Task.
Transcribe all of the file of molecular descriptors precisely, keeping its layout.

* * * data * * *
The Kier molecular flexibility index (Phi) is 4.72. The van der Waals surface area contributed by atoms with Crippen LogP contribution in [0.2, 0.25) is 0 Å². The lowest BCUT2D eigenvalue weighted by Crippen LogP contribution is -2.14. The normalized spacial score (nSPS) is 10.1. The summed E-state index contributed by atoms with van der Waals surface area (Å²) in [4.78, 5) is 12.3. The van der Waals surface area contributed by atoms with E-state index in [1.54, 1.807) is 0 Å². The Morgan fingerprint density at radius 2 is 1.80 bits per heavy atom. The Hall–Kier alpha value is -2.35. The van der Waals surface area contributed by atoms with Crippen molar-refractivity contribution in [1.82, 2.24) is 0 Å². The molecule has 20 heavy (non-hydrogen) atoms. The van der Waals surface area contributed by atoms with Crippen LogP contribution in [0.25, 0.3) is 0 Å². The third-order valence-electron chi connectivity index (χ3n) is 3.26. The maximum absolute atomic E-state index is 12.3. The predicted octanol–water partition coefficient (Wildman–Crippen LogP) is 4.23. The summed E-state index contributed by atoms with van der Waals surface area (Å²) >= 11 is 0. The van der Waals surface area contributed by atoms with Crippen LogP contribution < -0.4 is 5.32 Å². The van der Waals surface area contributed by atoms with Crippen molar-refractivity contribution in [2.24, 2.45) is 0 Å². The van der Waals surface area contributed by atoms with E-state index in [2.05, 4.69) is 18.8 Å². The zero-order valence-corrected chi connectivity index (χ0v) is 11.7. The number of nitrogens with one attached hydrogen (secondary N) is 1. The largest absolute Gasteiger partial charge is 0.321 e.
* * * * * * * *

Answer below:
The Kier molecular flexibility index (Phi) is 4.72. The van der Waals surface area contributed by atoms with Crippen LogP contribution in [0.2, 0.25) is 0 Å². The lowest BCUT2D eigenvalue weighted by Crippen LogP contribution is -2.14. The normalized spacial score (nSPS) is 10.1. The summed E-state index contributed by atoms with van der Waals surface area (Å²) in [4.78, 5) is 12.3. The van der Waals surface area contributed by atoms with E-state index in [1.54, 1.807) is 0 Å². The Morgan fingerprint density at radius 2 is 1.80 bits per heavy atom. The Hall–Kier alpha value is -2.35. The van der Waals surface area contributed by atoms with Crippen molar-refractivity contribution in [1.82, 2.24) is 0 Å². The molecule has 20 heavy (non-hydrogen) atoms. The van der Waals surface area contributed by atoms with Crippen LogP contribution in [0.25, 0.3) is 0 Å². The third-order valence-electron chi connectivity index (χ3n) is 3.26. The maximum absolute atomic E-state index is 12.3. The predicted octanol–water partition coefficient (Wildman–Crippen LogP) is 4.23. The summed E-state index contributed by atoms with van der Waals surface area (Å²) >= 11 is 0. The van der Waals surface area contributed by atoms with Crippen LogP contribution < -0.4 is 5.32 Å². The van der Waals surface area contributed by atoms with Crippen molar-refractivity contribution in [2.24, 2.45) is 0 Å². The van der Waals surface area contributed by atoms with E-state index in [2.05, 4.69) is 18.8 Å². The zero-order valence-corrected chi connectivity index (χ0v) is 11.7. The number of nitrogens with one attached hydrogen (secondary N) is 1. The largest absolute Gasteiger partial charge is 0.321 e.